The moral aspect of geoism is based on human equality. Because we are equal as human beings, each person fully owns his own life, body, and time. That implies the full ownership of one’s labor, wages, and the products one produces. Just as theft is morally evil, it is morally wrong for government to forcibly take away one’s wage by taxation. So taxes on labor, enterprise, and goods are not only economically damaging, they are morally wrong.
Since self-ownership does not extend to natural resources, human equality implies there should be an equal benefit from natural resources. That benefit is measured by land rent. Thus we can leave land possession and titles as is, because it is sufficient for justice for the rent to be collected and distributed to the people in equal shares, either in cash or in desired public services.
That rent that comes from population and commerce should be distributed to that local population in equal shares. The rentals that are generated by public goods should be paid to the providers, whether governmental or else to a private-sector producer by contract.
Professional appraisers and assessors have techniques to estimate land rent and land value, apart from the value of buildings and other improvements. Economists have estimated that the total land rent is about a third of national income, which should be sufficient to pay for the public goods. There is even a theory in public finance called the “Henry George theorem” that concludes that with the optimal provision of public goods, the cost of the goods equals the land rent. Payments for the use of land include pollution charges for dumping toxic waste into land such as rivers, the oceans, and the atmosphere.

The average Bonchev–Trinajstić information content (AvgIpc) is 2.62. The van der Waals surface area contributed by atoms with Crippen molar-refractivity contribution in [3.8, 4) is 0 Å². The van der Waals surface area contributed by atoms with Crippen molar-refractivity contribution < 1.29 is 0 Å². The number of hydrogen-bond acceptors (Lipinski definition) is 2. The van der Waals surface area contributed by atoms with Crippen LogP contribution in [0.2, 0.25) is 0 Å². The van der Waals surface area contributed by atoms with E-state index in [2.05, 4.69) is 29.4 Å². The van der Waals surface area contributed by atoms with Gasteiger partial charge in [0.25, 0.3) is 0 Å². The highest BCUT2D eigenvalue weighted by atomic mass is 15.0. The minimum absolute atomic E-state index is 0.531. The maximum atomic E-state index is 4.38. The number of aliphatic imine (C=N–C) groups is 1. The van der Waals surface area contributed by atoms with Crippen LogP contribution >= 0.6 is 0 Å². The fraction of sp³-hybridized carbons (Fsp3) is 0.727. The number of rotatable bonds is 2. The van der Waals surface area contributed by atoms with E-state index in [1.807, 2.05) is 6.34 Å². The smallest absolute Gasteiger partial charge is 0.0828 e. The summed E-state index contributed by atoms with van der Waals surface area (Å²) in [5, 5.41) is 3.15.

A “prosperity tax shift” replaces the taxes that have an excess burden with public revenue from voluntary user fees, land rent, and pollution charges. This tax shift would reduce poverty and equalize income while also increasing productivity and economic growth, and preventing real estate bubbles. There are, of course, complexities in implementing geoism, but the actual practice of this policy in Taiwan, Denmark, and many localities has been successful. Geoism offers the best way to overcome poverty, unemployment, and other economic deprivations. With higher wages and no taxes, and an equal share of the land rent, families are better able to afford to pay for their medical services and retirement, reducing dependence on government.
Geoist tax policy also eliminates tax evasion and tax audits. Even a landowner benefits after the transition in paying much less for land, as the tax payment just replaces the mortgage payment. The payment of rent can also help solve territorial conflicts, as the party holding land compensates the other party by paying rent. Geoism offers hope for a better world, for it shows that today’s social problems have realistic solutions.